So far 26 MPs, many based in London, have expressed support and/or agreed to speak, write to or otherwise lobby the Chancellor regarding the matter.
Furloughed hospitality employees from across the country are now being encouraged to write to their MPs asking for them to get behind the campaign.
It comes after WMT Troncmaster Services managing director Peter Davies wrote a letter to the Chancellor earlier this month demanding the inclusion of tronc payments in the JRS.
The letter, which received sector-wide support, said the decision not to allow tronc to be included in an employee’s calculated earnings means the pay-packet for furloughed hospitality staff can be as low as 55% of their usual salary.
Under the JRS, employers are meant to be able to claim 80% of an employee’s monthly wages up to £2,500.
However, the Government does not allow tronc payments, which can make up a significant portion of a hospitality worker’s monthly wage, to be included.
Davies said he believed the approach was based on a mistaken understanding of how tronc systems operate, citing comments recently made by the Treasury’s director general of tax and welfare Beth Russell.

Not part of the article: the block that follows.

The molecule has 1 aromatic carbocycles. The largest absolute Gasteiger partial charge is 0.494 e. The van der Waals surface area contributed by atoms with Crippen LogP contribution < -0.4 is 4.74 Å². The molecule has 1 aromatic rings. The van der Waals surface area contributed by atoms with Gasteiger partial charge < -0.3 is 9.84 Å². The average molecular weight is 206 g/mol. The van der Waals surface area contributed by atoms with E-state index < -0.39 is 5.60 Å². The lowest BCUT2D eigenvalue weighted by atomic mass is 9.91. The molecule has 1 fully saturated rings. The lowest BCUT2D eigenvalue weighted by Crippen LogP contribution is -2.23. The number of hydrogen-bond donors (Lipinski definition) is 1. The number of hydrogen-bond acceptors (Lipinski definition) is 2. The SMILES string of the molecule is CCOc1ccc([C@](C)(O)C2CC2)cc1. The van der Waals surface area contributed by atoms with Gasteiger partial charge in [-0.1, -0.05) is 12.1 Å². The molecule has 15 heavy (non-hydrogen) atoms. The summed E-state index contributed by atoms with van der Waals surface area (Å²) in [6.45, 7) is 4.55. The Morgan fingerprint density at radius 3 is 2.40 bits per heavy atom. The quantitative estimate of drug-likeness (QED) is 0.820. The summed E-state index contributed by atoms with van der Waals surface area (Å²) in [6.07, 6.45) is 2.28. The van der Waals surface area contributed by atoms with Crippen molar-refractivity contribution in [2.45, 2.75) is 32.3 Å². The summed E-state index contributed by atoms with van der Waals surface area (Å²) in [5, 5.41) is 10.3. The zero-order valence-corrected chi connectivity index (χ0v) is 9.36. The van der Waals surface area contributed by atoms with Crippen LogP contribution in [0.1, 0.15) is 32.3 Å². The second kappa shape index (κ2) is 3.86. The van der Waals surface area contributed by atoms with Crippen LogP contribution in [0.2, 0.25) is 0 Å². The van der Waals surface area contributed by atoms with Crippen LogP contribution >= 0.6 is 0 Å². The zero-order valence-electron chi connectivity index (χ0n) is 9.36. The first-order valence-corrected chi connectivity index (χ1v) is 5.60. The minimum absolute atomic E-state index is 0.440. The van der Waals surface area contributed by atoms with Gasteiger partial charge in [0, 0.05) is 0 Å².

Speaking before the Commons Treasury Select Committee in late April, Ms Russell said: "The difficulty with tronc particularly is that in some cases tronc is notified to HMRC and in some cases it's not, so if we included it there would be unfairness in that approach as well.”
Davies remarked that the overwhelming majority of customer gratuities these days are paid by card, meaning they are therefore subject to tax deductions.
The letter received more than 50 co-signatories from across the industry including UKHospitality chief executive Kate Nicholls; chef Adam Handling; D&D London CEO Des Gunewardena; and Hawksmoor founder Will Beckett.
Having also now secured support from a cross-party group of MPs including Transport Secretary Grant Shapps and the Shadow Minister for Prisons and Probation Lyn Brown, Davies is calling on hospitality employees from across the country to write to their MPs asking for support.
“We are doing well in London, but am keen to get the message spread nationally so that MPs around the country start getting emails on this,” he says.
“When their inboxes start filling up they will start to put pressure on the Chancellor.”
Those wanting to get involved can find who their MP is and how to contact them here.